Darius the Great is Not Okay by Adib Khorram

What I liked the most about this book was the honest exploration of a young man’s feelings toward family, friendship, and intimacy. In the author interview at the end, Khorram talks about how Darius is fascinated with different kinds of love and I really got that from the book. I also felt the push-pull of being with family, those we hold close and those we don’t know well, and that weird feeling of familiar disconnect when we’re among extended family that we either haven’t met before or haven’t seen for a very long time.

I also thought the author’s portrayal of depression was both sensitive and timely. In all aspects, this is an outstanding book and one I’d recommend to all readers.

The Mountain Man Omnibus (Mountain Man #1-3) by Keith Blackmore

What is it about zombies? Zombie apocalypses have become my favourite apocalypses and I’m not entirely sure why. There are a lot of same-same zombie stories out there, but as long as they’re populated with interesting characters who pursue interesting goals, I’m still happy—just as I was twenty-five years ago when I couldn’t get enough of nuclear aftermath and asteroid destruction apocalypses. It wasn’t so much the method of Armageddon, but what happened afterward.

But I always appreciate a new take on the genre and that’s exactly what Blackmore delivers with the Mountain Man series. I’m only three books in, but I’ll be burning another few Audible credits in order to continue and it’s all because Gus is a completely different kind of hero.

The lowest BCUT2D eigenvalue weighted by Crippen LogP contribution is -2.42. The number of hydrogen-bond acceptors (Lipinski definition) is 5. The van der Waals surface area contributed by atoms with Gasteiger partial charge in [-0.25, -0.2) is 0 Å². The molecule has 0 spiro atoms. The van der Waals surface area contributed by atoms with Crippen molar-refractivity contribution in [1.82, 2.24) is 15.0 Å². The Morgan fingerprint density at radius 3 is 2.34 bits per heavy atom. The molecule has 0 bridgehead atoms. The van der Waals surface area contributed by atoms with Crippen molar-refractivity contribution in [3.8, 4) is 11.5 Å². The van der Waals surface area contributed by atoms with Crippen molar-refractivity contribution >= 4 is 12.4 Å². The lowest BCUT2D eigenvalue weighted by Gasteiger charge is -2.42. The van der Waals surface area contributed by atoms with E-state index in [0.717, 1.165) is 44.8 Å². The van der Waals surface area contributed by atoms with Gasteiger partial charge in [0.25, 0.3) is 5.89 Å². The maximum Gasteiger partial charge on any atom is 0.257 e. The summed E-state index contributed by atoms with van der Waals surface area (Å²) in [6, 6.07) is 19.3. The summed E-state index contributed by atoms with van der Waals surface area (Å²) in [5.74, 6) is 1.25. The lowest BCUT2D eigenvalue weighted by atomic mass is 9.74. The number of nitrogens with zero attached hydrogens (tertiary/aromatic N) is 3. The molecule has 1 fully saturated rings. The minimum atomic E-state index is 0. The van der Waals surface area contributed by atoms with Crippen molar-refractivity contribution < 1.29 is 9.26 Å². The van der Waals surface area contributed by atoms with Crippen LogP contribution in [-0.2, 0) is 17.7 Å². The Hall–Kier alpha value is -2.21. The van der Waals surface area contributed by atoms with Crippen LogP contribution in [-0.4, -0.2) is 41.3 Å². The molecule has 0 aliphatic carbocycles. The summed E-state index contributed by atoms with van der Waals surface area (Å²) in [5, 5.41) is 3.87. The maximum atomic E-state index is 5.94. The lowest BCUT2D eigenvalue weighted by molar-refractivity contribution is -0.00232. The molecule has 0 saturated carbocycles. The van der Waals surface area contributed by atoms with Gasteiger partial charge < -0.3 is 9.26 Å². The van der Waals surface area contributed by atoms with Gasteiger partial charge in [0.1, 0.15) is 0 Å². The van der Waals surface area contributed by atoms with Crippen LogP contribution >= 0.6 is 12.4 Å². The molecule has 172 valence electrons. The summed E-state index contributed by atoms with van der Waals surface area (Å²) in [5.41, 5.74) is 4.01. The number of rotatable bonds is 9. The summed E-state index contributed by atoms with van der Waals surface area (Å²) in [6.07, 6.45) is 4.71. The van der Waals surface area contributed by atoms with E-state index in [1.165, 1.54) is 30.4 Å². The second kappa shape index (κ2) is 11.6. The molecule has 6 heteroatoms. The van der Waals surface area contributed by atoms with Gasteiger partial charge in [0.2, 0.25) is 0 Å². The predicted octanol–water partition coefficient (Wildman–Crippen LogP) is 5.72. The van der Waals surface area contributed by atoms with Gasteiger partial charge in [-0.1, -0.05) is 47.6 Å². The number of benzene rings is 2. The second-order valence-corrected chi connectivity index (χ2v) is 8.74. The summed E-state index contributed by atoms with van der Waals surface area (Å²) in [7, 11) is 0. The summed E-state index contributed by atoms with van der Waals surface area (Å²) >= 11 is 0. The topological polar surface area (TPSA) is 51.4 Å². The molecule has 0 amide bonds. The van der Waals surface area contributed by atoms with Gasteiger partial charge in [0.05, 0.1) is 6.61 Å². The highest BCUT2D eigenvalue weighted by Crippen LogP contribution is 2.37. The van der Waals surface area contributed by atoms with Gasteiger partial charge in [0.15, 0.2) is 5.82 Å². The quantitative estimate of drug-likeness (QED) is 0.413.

He’s old, bald, possessed of questionable personal hygiene, descriptively unattractive, antisocial, and a drunk. I adore him.

What makes Gus such a compelling character are his inner voice and his arc. You’d think such a guy has nowhere to go and you’d be wrong. No one just ends up old and antisocial. An apocalypse happened. Gus has a right to be a little snarky. Also, antisocial tendencies are definitely in order when the world is trying to eat you. It’s his relationship with Captain Morgan that really does it for me, though. Oh, and the horrifying and different breed of zombies introduced in Safari (book 2). I don’t want to say more, because I don’t want to spoil it. Suffice to say, Safari is one of the best post-apocalyptic novels I’ve read in years.

Other notable reads:

Best Laid Plans (Garnett Run #2) by Roan Parrish. Ah, Charlie.

500 Miles From You (Scottish Bookshop #3) by Jenny Colgan. I really want to move to Scotland.

Fatal Depth (Rise of Oceania #3) by Timothy S. Johnston. Mission Impossible, submarine style. (Read my full review at SFcrowsnest.)

Featured Image Credit: grandfailure, Depositphotos